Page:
III) Program planning, monitoring, and quality improvement activities

Organisations undertake a range of research-type activities aimed at planning, monitoring, or ensuring the quality of their policy, programs, and operation.

There are two government documents that provide guidance on how to determine if a project is predominantly ‘quality improvement ’ rather than research:

In general, even where such activities involve a study of client records and/or interviews with clients, an application to the Committee is not necessary if all of the following apply:

  • Any questions to participants or discussions with them relate only to (i) their experience of a specific programs or material, or their use of a program and/or their perception of factors affecting their use of and benefits from that program, or (ii) their views about specific aspects of proposed programs (eg. new information material, changed hours of operation, etc); and
  • The information to be obtained will be for internal use only and will not be published in any form externally; and
  • Aboriginal people with expertise and experience in the subject matter of the research will be actively involved in the design and conduct of any such activities significantly affecting Aboriginal people; and
  • Ethics approval for the activity or for similar activities has not been sought from another ethics committee.

IV) Applications to Other Human Research Ethics Committees

If your research project meets the above conditions you should submit an application to the AH&MRC Ethics Committee even if you have obtained approval from the HREC in your institution or organisation.

Most research projects for which the AH&MRC Ethics Committee receives applications are also submitted to at least one other Human Research Ethics Committee (eg. a University HREC, or a NSW Department of Health Area Health Service HREC).

For some projects, University and Area Health Service HRECS have required researchers to obtain AH&MRC approval before they will grant ethics approval.

The AH&MRC Ethics Committee is prepared to accept an application at any stage of its progress with another HREC. Each individual researcher can decide whether he/she will seek AH&MRC approval before submitting to other HRECs, or after approval by other HRECs, or simultaneously.

Your application to the AH&MRC Ethics Committee should enclose copies of:

  • Your application to one other HREC.
  • Approval letters from other HRECs.
  • Requests to you from other HRECs for additional information about your application, together with your responses to the requests.

V) Aboriginal HRECs in other States and Territories

Where projects also involve research outside New South Wales, an ethics application must also be made to the relevant Aboriginal HREC(s) in the other states and territories.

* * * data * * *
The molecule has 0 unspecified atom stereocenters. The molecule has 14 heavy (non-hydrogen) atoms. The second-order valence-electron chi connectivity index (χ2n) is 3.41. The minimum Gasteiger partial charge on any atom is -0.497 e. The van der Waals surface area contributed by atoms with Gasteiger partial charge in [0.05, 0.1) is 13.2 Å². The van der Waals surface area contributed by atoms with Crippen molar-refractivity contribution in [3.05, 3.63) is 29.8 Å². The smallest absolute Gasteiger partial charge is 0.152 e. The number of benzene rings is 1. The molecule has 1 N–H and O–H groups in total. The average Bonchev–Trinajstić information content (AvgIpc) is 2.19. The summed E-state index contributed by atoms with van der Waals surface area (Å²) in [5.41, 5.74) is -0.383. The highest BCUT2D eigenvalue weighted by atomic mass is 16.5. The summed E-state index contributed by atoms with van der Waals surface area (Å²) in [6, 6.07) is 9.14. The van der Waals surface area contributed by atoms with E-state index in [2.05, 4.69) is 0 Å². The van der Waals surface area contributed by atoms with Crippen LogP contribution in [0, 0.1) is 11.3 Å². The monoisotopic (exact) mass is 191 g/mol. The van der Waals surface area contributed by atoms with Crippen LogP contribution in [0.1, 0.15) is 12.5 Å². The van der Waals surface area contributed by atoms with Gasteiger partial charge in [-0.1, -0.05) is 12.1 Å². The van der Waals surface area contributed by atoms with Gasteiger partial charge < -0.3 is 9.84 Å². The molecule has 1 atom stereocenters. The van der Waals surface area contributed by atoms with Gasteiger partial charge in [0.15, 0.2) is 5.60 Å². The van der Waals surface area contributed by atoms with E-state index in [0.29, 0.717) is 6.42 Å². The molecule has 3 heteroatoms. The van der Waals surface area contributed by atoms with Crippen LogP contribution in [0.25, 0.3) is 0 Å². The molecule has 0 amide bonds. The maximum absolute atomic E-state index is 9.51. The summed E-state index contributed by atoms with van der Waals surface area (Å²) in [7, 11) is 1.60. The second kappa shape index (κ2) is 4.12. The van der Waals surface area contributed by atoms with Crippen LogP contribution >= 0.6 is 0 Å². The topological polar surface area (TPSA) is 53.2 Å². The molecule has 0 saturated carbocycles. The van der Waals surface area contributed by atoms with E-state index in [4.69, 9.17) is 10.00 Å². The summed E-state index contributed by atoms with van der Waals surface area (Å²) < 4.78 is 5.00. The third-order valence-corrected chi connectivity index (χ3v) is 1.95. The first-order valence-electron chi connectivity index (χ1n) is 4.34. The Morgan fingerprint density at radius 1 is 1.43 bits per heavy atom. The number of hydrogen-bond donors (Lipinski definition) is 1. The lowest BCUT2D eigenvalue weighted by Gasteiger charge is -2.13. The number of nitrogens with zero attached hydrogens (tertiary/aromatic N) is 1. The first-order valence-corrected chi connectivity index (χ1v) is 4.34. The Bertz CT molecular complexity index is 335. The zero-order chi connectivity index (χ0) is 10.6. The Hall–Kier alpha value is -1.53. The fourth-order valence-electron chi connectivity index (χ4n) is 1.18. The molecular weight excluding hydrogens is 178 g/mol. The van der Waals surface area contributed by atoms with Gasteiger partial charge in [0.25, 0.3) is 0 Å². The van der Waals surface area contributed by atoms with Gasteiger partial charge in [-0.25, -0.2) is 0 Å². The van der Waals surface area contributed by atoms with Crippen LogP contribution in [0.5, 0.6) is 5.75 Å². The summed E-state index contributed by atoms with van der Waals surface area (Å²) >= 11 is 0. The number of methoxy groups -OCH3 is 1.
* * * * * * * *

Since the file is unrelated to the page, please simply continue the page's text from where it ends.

The following Aboriginal HRECs operate outside New South Wales:

VI) AH&MRC Guidelines for Research in Aboriginal Health – Key Principles

The AH&MRC document Guidelines for Research in Aboriginal Health - Key Principles, is the core document used by the Committee in assessing applications.

Complaints

Complaints Handling Procedures

The AH&MRC and the Ethics Committee have established procedures for addressing complaints about ethical matters in current research in Aboriginal health. In general, this is meant to cover research projects that have been approved by the Ethics Committee, but assistance may be provided for complaints relating to Aboriginal people or communities in general health research.

All correspondence containing complaints or concerns about research should be sent to:

The Chairperson

AH&MRC Ethics Committee
Aboriginal Health & Medical Research Council of NSW
PO Box 1565
Strawberry Hills, NSW 2012

The Committee

a) Role of the Committee

The role of the AH&MRC Human Research Ethics Committee (HREC) is to assess research proposals affecting the health and wellbeing of Aboriginal people and communities in NSW, and to monitor the collection of data on Aboriginal health to ensure these activities will be conducted ethically.

The role of the Ethics Committee is endorsed by the NSW Health Department and embodied within the NSW Aboriginal Health Information Guidelines which guide all NSW government agencies responsible for the management of Aboriginal health and health-related information. These Guidelines operate in conjunction with the NSW Aboriginal Health Partnership, a formal agreement between the NSW Government and the AH&MRC.

The AH&MRC and its Ethics Committee are committed to supporting high quality projects in health and medical research that increase scientific knowledge, are of benefit to Aboriginal communities, are sensitive to Aboriginal culture, ensure Aboriginal community control of the research, and build the capacity of Aboriginal communities and the Aboriginal health workforce to conduct and assess research.

b) The Committee as a Representative of Aboriginal Communities